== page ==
A convenient breakfast for the holidays when you’ve got the eggnog and you don’t want to make breakfast tomorrow.
Mix up 1/3 cup rolled or old-fashioned oats, some fruit or nuts (I used slivered almonds, pecans, and coconut), a pinch of salt, 1/4 cup eggnog, and 1/3 cup milk, sprinkle cinnamon on top, and let it sit in the fridge overnight. The next morning all the liquid will be absorbed and the oats will be soft and sweet from the eggnog, so no sugar needs to be added.
If you don’t have eggnog, you can use other dairy such as milk, kefir, or yogurt. You can also mix in wheat germ, chia seeds, and other healthy fillers.
I’m not sure if it can be called an actual souffle, but it puffed up like one.
I scrambled two eggs with half-and-half, green chili flakes, Trader Joe’s Every Day Seasoning, and cheddar cheese, and baked it for 15 minutes at 400 degrees in a small Lodge cast iron melting pot. I got a nicely browned puffy omelet with a crispy crust on the bottom. The green chili flakes were the best part. I’ll be making more of these.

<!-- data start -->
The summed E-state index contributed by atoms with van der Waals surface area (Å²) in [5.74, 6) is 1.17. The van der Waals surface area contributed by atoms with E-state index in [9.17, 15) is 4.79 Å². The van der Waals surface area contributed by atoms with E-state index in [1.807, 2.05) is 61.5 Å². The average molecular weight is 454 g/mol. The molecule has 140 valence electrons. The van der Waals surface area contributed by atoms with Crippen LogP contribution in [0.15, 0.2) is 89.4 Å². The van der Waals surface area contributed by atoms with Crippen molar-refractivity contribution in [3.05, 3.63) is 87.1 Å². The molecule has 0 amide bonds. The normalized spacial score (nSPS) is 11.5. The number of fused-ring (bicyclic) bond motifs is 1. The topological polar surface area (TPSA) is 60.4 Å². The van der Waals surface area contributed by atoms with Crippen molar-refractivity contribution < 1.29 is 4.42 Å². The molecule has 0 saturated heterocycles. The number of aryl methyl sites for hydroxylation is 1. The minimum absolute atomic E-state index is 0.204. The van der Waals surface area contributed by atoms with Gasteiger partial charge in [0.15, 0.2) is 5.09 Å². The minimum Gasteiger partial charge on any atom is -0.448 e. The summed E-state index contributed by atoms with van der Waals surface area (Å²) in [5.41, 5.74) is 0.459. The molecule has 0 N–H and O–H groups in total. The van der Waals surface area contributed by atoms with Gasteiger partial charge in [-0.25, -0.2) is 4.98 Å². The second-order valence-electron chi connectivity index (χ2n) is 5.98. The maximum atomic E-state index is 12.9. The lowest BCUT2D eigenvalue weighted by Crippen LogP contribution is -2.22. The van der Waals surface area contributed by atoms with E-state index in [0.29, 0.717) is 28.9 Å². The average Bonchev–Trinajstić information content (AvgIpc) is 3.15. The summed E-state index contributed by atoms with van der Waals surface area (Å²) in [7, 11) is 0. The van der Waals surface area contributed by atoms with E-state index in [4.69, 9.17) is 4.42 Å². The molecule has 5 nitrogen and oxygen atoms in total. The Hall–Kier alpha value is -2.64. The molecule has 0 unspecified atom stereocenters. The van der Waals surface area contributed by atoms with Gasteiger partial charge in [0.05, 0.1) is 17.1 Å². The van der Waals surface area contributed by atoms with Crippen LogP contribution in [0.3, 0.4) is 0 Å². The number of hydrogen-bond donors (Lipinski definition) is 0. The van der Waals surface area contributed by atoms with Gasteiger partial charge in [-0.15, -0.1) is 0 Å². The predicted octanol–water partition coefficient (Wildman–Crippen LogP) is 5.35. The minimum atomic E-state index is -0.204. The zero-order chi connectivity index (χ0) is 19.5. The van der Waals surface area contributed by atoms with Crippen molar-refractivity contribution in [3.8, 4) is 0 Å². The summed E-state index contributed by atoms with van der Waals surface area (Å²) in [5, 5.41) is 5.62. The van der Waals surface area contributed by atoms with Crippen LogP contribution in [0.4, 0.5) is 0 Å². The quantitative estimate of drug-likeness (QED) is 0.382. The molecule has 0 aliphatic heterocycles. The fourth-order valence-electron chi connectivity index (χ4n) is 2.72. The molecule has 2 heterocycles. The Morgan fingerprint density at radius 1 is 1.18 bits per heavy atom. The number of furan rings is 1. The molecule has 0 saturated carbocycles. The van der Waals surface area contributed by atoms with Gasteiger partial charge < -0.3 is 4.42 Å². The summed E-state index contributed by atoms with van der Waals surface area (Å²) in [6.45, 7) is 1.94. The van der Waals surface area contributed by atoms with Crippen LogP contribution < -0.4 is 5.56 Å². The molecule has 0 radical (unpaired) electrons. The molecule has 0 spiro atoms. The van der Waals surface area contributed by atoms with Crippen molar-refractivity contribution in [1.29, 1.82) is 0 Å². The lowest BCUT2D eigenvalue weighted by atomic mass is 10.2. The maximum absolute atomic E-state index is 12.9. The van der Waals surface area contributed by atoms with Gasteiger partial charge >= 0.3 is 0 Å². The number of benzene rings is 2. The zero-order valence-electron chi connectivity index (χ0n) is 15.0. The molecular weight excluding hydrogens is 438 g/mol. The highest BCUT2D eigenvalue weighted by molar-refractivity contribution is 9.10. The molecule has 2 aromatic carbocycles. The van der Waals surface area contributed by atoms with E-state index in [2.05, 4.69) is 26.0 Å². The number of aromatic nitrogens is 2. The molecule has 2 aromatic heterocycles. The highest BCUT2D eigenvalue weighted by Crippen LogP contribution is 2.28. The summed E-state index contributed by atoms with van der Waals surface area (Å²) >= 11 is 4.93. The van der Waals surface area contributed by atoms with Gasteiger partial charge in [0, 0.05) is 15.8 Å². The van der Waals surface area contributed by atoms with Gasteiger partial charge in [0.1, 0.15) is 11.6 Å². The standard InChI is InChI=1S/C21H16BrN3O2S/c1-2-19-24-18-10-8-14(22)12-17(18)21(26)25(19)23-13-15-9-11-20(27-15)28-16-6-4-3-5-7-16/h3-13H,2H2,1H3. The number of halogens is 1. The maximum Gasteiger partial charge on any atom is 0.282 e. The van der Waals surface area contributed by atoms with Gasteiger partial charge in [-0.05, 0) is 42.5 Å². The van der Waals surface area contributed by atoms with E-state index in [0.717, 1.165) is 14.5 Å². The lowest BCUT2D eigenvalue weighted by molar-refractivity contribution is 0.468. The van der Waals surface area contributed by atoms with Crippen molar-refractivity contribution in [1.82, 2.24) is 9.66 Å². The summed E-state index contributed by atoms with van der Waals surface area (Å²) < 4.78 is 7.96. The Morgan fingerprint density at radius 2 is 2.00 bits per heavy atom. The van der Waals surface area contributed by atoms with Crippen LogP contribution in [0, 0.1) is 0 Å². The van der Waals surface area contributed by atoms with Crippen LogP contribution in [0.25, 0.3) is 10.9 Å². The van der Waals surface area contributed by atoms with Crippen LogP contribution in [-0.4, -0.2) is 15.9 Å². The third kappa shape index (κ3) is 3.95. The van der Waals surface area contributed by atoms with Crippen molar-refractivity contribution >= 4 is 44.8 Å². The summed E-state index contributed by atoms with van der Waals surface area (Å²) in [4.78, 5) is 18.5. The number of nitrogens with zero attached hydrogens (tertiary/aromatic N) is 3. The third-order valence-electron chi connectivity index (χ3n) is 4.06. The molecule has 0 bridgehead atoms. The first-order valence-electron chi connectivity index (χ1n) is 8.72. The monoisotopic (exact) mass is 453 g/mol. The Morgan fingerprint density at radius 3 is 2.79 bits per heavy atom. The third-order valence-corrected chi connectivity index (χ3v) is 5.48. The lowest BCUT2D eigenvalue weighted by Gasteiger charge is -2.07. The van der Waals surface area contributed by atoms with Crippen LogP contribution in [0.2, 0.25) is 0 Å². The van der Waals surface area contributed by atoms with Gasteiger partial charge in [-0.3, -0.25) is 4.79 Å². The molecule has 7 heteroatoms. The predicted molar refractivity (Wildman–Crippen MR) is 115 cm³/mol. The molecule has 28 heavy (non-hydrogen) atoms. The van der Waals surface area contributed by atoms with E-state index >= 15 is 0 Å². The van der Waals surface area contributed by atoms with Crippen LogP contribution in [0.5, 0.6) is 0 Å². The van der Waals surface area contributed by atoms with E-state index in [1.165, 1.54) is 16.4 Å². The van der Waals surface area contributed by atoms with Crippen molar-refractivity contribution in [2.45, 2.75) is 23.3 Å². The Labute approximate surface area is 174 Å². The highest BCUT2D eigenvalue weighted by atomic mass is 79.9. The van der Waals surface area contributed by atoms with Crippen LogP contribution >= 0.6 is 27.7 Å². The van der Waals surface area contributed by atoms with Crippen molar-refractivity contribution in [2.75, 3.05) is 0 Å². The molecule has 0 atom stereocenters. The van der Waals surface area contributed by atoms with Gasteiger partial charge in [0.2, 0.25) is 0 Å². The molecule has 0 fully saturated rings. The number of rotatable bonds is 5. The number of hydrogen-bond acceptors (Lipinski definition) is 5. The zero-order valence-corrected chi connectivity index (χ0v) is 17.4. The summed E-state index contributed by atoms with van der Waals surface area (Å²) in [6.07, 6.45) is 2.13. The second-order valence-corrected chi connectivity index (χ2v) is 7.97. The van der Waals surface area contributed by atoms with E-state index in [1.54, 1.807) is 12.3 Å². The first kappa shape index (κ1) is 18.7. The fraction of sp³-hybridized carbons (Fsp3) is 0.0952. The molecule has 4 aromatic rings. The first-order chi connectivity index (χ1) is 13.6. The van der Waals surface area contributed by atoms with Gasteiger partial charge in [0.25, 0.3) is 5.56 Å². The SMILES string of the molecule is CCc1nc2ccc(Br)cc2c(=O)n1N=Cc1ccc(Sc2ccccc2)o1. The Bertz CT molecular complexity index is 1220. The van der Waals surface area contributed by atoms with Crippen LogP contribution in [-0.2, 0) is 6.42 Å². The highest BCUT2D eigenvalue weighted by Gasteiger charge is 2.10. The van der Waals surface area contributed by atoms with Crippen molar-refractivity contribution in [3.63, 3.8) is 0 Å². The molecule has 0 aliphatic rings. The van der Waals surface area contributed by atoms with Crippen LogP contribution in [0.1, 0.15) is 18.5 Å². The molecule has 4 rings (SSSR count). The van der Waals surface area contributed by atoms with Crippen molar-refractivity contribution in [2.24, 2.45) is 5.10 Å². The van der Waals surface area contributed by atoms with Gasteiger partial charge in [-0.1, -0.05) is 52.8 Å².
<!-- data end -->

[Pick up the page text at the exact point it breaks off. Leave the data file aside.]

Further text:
It takes ten minutes to bake bacon at 400 degrees F. The same time to bake a nice omelet in a cast-iron skillet along with it.
All it takes to make a pan-baked omelet is some eggs, some butter, and some seasoning. The amounts and proportions don’t really matter. Experiment. Don’t use milk or cream. All it does is make the eggs bland.
For this one I used three large eggs, a tablespoon of soft butter, a handful of shredded mozzarella, and Trader Joe’s South African Smoke Seasoning Blend. Mixed it together like a scramble, poured it into an oiled Lodge skillet, and set it next to the bacon. When done, loosen with a spatula and slide it onto the plate.
This was a firm omelet about as done as a regular fried egg. For softer moister omelets, or fewer eggs, the bake time or temperature should be lower. The larger the pan, the thinner the omelet will be, so the time or temperature should be lowered accordingly.